The State of Cuban Basketball

By Ronal Quiñones

Maikel Guerra (r) of Ciego de Ávila tries to get by Jasiel Rivero (left) of Capitalinos, during the first game of the recently concluded championship series. Photo:

HAVANA TIMES — Those of us with some gray in our hair, or those who left Cuba after the severe economic crisis struck the island in the 1990s, will recall that, at the time, basketball was the second most popular sport in the country, second only to baseball.

In practice, the material conditions facing players back then weren’t a whole lot better than they are today, but a successful generation of athletes would fill the court with fans, eager to enjoy the magical way in which Roberto Carlos Herrera handled the ball, or how Lazaro Borrell or Richard Matienzo dunked it.

They – and less spectacular players such as Andres Guibert, Leopoldo Vazquez or Angel Oscar Caballero – decided to leave the country, and the public’s interest in basketball gradually faded away, as the team’s performance also waned internationally.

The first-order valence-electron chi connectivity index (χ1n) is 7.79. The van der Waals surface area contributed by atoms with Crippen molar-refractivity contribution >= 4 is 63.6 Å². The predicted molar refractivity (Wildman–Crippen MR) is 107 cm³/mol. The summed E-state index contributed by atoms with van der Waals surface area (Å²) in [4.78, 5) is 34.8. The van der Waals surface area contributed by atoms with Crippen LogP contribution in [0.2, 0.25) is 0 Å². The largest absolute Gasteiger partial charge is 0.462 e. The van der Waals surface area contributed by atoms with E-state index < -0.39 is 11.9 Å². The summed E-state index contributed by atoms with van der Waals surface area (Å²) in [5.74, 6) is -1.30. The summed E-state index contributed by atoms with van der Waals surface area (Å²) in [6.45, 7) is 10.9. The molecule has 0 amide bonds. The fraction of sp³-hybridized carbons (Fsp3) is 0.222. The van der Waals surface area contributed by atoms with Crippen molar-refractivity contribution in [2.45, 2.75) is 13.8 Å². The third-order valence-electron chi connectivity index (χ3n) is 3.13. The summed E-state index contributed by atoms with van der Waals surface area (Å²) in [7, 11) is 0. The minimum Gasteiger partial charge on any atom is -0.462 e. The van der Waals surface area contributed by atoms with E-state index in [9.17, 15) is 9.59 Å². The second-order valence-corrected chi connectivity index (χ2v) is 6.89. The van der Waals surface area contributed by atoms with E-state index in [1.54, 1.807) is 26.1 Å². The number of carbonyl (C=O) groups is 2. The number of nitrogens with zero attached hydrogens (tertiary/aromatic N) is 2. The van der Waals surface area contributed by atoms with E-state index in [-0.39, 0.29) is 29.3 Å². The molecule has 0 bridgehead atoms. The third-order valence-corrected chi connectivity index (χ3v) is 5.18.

Cuba’s Higher Basketball League (LSB), whose members they trained for the future, is still Cuba’s elite basketball tournament, but players no longer shine as they did during those first competitions, where the country’s four teams gathered some of the best talents out there.

Today, the competition includes the National Qualifying Tournament (TNA), divided into the country’s three regions (West, Center and East). The country’s four teams play each other in two different rounds, but not against teams from the other regions. The eight best teams are selected following these matches and, once in the League, take on a number of reinforcements from the losing teams. Between the two tournaments, no one plays more than 50 matches (8 or 10 in the TNA, 28 in the regular phase of the LSB and a maximum of 12 games in the post-season).